What is Project-Based Learning?
PBL is a constructivist, inquiry-based learning pedagogy that is often cross-disciplinary and based in “real life.” Gone is the question, “When am I ever going to use this?” and is replaced with “What do I need to learn so I can solve this problem?” With a final presentation that involves the community, students have accountablilty beyond the classroom, as well as acknowledgement and praise from a wider support base.
With clear outcomes, the development of projects can be tied to local or national learning standards, including the Common Core.
BIE provides professional development, training, and sample projects to help teachers get up and running with PBL, regardless of where they are or what age they teach.
As a teacher who is beyond tired of “chalk and talk,” and who recognizes that my students need tangible, presentable outcomes from their studies beyond their transcripts, having my students work toward creating a portfolio of their skills is critical. I know I don’t do PBL as well as I should, but with practice and the tools available through BIE I’m sure I’ll improve.
One of the key areas in which I have difficulty is in the final projects and presentation to the community. Because my students are EFL learners, the host community doesn’t really communicate in the target language of the course. This makes authentic use and demonstration of their skills difficult. It also makes it difficult to demonstrate to them the authentic usefulness of the language in their day to day lives.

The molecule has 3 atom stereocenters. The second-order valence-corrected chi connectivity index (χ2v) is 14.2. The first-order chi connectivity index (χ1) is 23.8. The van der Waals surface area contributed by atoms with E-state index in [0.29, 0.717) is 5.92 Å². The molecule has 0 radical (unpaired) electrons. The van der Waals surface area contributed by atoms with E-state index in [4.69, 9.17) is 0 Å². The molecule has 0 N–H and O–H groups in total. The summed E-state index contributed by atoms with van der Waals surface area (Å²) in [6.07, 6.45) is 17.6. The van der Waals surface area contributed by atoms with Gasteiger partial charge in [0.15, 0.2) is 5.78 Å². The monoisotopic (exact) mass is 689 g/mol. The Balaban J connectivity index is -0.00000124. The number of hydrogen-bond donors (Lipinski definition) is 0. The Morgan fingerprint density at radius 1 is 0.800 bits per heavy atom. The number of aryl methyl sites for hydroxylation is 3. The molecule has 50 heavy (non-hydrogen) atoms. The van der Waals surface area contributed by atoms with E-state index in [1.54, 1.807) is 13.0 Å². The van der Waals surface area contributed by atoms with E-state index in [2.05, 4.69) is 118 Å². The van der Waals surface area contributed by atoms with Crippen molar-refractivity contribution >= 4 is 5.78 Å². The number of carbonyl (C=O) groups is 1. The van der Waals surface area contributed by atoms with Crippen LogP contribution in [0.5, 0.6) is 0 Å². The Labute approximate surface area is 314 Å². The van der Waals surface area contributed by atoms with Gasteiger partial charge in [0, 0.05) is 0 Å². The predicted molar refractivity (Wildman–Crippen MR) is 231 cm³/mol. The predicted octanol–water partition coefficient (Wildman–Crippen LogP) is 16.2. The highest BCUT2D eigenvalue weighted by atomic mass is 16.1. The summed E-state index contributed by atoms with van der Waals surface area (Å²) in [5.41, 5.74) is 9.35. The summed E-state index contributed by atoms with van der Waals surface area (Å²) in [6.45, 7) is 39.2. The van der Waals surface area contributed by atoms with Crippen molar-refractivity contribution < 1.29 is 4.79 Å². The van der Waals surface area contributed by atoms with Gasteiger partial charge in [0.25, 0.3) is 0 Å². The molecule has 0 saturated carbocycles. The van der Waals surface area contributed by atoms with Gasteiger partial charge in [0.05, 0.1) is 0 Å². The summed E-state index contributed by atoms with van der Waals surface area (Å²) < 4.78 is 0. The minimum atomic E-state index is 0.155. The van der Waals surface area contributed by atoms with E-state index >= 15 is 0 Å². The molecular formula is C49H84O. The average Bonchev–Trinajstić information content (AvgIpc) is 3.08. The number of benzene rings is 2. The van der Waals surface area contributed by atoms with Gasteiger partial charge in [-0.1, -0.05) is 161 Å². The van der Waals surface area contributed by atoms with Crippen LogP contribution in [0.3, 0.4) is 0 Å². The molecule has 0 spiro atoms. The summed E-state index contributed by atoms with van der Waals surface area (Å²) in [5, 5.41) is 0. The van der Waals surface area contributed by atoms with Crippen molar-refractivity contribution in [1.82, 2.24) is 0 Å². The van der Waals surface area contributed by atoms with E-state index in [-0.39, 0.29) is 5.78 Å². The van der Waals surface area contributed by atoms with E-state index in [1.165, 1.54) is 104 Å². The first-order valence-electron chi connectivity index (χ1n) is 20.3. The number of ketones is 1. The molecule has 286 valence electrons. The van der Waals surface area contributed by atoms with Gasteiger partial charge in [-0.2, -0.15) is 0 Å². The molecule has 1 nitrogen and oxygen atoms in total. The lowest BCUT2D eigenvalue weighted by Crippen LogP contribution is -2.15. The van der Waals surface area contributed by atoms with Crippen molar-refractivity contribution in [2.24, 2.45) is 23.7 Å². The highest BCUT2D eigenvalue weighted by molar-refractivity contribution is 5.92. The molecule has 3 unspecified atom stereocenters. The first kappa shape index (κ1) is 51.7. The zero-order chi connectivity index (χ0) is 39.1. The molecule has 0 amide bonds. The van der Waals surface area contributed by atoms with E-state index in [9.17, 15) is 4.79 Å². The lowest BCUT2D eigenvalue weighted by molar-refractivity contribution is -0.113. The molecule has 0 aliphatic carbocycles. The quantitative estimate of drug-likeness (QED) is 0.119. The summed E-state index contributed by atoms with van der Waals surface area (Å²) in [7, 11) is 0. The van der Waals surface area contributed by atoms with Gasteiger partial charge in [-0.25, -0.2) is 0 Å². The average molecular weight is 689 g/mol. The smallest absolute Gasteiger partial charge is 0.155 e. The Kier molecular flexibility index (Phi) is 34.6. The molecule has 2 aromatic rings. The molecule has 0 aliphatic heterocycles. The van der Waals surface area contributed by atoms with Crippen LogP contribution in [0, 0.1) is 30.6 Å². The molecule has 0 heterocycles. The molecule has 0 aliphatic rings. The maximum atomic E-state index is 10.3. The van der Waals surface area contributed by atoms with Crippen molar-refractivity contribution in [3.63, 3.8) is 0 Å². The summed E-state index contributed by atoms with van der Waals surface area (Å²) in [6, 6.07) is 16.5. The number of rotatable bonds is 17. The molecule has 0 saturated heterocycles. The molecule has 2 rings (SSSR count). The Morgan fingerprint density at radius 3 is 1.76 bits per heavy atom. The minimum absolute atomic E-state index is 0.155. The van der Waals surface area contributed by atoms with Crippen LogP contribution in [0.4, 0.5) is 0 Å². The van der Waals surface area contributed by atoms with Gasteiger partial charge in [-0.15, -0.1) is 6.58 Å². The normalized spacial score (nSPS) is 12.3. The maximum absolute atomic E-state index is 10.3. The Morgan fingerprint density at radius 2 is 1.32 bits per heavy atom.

Where can I learn more?
The Buck Institute for Education (BIE) is a not-for-profit organization with a mission to get Project-Based Learning (PBL) in every kind of classroom at every level.
I was happy to learn that BIE has expanded their sample, Gold-Standard project samples significantly since I visited a few years ago, and that they have regular updates to their blog and resources that I should be paying attention to more closely! I’ve also added them to my Twitter feeds. It’s always helpful to have good models when working toward a goal.
Overall, I must commend BIE for their work and achievements in promoting PBL to and proviidng education in PBL for teachers around the world. Their resources are simply top-notch and worth checking out for anyone who is interested in either learning more about PBL or getting better at their own practice.
Edutopia is another organization that promotes the use of PBL in the classroom. Edutopia is a project of the George Lucas Educational Foundation, which is “focused on practices and programs that help students acquire and effectively apply the knowledge, attitudes, skills and beliefs to achieve their full potential” (source).
Edutopia’s website provides access to research and information on PBL, as well as guides and other reseources for teachers.
Buck Institute for Education Website (n.d.). Retrieved from: www.bie.org
Edutopia (n.d.) Vision and Mission. Retrieved from: https://www.edutopia.org/mission-vision